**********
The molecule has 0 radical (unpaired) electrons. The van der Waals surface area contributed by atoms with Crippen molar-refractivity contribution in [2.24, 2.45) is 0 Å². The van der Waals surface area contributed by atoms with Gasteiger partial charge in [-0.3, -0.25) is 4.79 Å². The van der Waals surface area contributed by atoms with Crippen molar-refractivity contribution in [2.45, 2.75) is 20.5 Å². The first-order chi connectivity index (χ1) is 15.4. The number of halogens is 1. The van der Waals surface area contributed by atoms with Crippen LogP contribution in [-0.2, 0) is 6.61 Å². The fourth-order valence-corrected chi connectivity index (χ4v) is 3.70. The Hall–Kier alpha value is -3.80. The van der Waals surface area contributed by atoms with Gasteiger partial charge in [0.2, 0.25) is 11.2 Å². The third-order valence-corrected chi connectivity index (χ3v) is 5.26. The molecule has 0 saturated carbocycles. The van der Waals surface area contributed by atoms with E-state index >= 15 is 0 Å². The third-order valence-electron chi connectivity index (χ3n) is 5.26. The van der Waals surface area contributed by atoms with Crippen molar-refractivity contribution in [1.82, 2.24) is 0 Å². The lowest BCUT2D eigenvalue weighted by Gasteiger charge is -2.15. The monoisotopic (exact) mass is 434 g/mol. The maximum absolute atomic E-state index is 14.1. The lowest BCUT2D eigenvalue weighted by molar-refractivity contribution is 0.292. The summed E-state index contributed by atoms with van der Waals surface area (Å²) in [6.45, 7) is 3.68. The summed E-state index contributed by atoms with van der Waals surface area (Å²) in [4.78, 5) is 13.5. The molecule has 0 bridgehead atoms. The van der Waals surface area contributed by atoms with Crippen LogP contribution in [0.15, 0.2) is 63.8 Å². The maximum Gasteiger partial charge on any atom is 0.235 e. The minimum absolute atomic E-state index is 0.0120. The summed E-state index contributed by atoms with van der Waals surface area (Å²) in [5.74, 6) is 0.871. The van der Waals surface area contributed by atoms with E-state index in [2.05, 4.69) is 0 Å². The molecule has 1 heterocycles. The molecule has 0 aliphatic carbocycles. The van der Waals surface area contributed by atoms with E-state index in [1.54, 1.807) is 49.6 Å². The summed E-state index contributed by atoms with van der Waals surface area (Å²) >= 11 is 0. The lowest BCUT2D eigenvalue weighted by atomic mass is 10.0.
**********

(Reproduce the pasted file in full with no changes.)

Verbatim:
The molecule has 0 radical (unpaired) electrons. The van der Waals surface area contributed by atoms with Crippen molar-refractivity contribution in [2.24, 2.45) is 0 Å². The van der Waals surface area contributed by atoms with Gasteiger partial charge in [-0.3, -0.25) is 4.79 Å². The van der Waals surface area contributed by atoms with Crippen molar-refractivity contribution in [2.45, 2.75) is 20.5 Å². The first-order chi connectivity index (χ1) is 15.4. The number of halogens is 1. The van der Waals surface area contributed by atoms with Crippen LogP contribution in [-0.2, 0) is 6.61 Å². The fourth-order valence-corrected chi connectivity index (χ4v) is 3.70. The Hall–Kier alpha value is -3.80. The van der Waals surface area contributed by atoms with Gasteiger partial charge in [0.2, 0.25) is 11.2 Å². The third-order valence-corrected chi connectivity index (χ3v) is 5.26. The molecule has 0 saturated carbocycles. The van der Waals surface area contributed by atoms with E-state index >= 15 is 0 Å². The third-order valence-electron chi connectivity index (χ3n) is 5.26. The van der Waals surface area contributed by atoms with Crippen molar-refractivity contribution in [1.82, 2.24) is 0 Å². The lowest BCUT2D eigenvalue weighted by Gasteiger charge is -2.15. The monoisotopic (exact) mass is 434 g/mol. The maximum absolute atomic E-state index is 14.1. The lowest BCUT2D eigenvalue weighted by molar-refractivity contribution is 0.292. The summed E-state index contributed by atoms with van der Waals surface area (Å²) in [6.45, 7) is 3.68. The summed E-state index contributed by atoms with van der Waals surface area (Å²) in [4.78, 5) is 13.5. The molecule has 0 bridgehead atoms. The van der Waals surface area contributed by atoms with Crippen LogP contribution in [0.15, 0.2) is 63.8 Å². The maximum Gasteiger partial charge on any atom is 0.235 e. The minimum absolute atomic E-state index is 0.0120. The summed E-state index contributed by atoms with van der Waals surface area (Å²) in [5.74, 6) is 0.871. The van der Waals surface area contributed by atoms with E-state index in [2.05, 4.69) is 0 Å². The molecule has 1 heterocycles. The molecule has 0 aliphatic carbocycles. The van der Waals surface area contributed by atoms with E-state index in [1.54, 1.807) is 49.6 Å². The summed E-state index contributed by atoms with van der Waals surface area (Å²) >= 11 is 0. The lowest BCUT2D eigenvalue weighted by atomic mass is 10.0.